As a child, Barbara often found herself recreating the pictures from books she was reading, when the illustrations from those books weren’t what she had envisioned. At the end of stories she enjoyed, she found she hated parting with the characters she had gotten to know. So she would keep the characters alive by illustrating them in her own stories.
She never thought about taking up illustration as a career, but as fate would have it, one day while she was in high school, she passed a room that had information about the Ontario College of Art. It inspired her, and she went on to study at the college.
When Barbara illustrated her first picture book, Mustard, by Betty Waterton, she was her own harshest critic. She enjoyed illustrating the book, but thought that there was room for improvement. It wasn’t long before had the opportunity to work on The New Baby Calf by Edith Newlin Chase, the first book to use her Plasticine sculpture illustrations. Now, twenty titles later, her work in such picture books as The Party, The Subway Mouse, Read Me a Book, Perfect Snow, Picture a Tree and Welcome, Baby is immediately recognizable to children and parents across the country. Barbara has received every major Canadian children’s book award and in 2013 she received two more outstanding honours: she was named to the Order of Canada and received the Vicky Metcalf Award for Literature for Young People.
Each Barbara Reid illustration starts off as a pencil drawing. Then Barbara molds out her drawing using Plasticine. You might think that her illustrations would be delicate, but they’re actually rather heavy. Some of her final pictures have weighed up to three kilograms! And how does she make sure that the illustrations aren’t damaged? She uses pizza boxes. Each illustration has its own box. (Which makes you wonder how much pizza she actually eats!)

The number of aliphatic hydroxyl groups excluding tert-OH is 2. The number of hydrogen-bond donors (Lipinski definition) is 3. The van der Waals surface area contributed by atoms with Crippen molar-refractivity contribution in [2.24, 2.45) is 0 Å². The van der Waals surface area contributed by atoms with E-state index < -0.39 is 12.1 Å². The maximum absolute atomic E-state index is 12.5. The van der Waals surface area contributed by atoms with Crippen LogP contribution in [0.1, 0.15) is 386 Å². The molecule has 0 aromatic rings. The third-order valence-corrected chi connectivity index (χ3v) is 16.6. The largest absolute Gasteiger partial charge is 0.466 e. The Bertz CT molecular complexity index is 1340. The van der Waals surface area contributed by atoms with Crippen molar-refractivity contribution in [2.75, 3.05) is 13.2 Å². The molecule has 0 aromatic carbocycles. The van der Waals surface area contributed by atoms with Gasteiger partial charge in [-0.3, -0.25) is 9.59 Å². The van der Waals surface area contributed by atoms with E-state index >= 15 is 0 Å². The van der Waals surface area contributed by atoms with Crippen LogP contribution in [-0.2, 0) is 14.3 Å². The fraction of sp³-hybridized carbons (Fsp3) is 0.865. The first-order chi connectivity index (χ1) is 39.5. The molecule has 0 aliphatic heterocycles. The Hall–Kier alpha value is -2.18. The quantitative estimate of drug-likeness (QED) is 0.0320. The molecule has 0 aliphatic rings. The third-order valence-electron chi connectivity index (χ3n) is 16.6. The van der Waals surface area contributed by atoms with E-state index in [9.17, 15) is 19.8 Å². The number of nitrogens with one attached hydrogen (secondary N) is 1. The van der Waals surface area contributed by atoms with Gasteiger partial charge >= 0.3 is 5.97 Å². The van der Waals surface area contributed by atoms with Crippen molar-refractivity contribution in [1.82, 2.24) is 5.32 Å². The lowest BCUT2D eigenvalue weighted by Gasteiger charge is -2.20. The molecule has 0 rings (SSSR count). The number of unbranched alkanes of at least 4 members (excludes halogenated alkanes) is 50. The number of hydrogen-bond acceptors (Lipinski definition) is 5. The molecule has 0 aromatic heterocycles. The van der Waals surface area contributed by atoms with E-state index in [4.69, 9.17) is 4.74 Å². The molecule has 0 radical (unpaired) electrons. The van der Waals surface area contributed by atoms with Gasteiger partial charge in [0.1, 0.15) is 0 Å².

Barbara even describes her artwork as being “like a pizza” because her images are created by adding layer upon layer of Plasticine and detail after detail to construct the completed work. She uses her fingers and fingernails as well as sticks, pins, combs, wires, cloth and other items to help shape and build each part of the picture. If she makes a mistake, she just peels off the offending piece and starts again! She also mixes her own colours and adds materials such as silver paint or glitter when special effects are needed.
Each image takes a long time to complete — large two-page spreads can take more than seven intense days to finish. Then Barbara’s husband, Ian Crysler, photographs the illustrations. It’s these photographs that appear in the finished book.
When she is not busy writing or illustrating books, Barbara visits schools and libraries, where she is thrilled to meet young students and see the wonderful artwork they create. Many children and classes send her letters and photos of their art — a selection of which are featured on her website, www.barbarareid.ca.
Barbara Reid is married and has two daughters. She lives in Toronto, Ontario.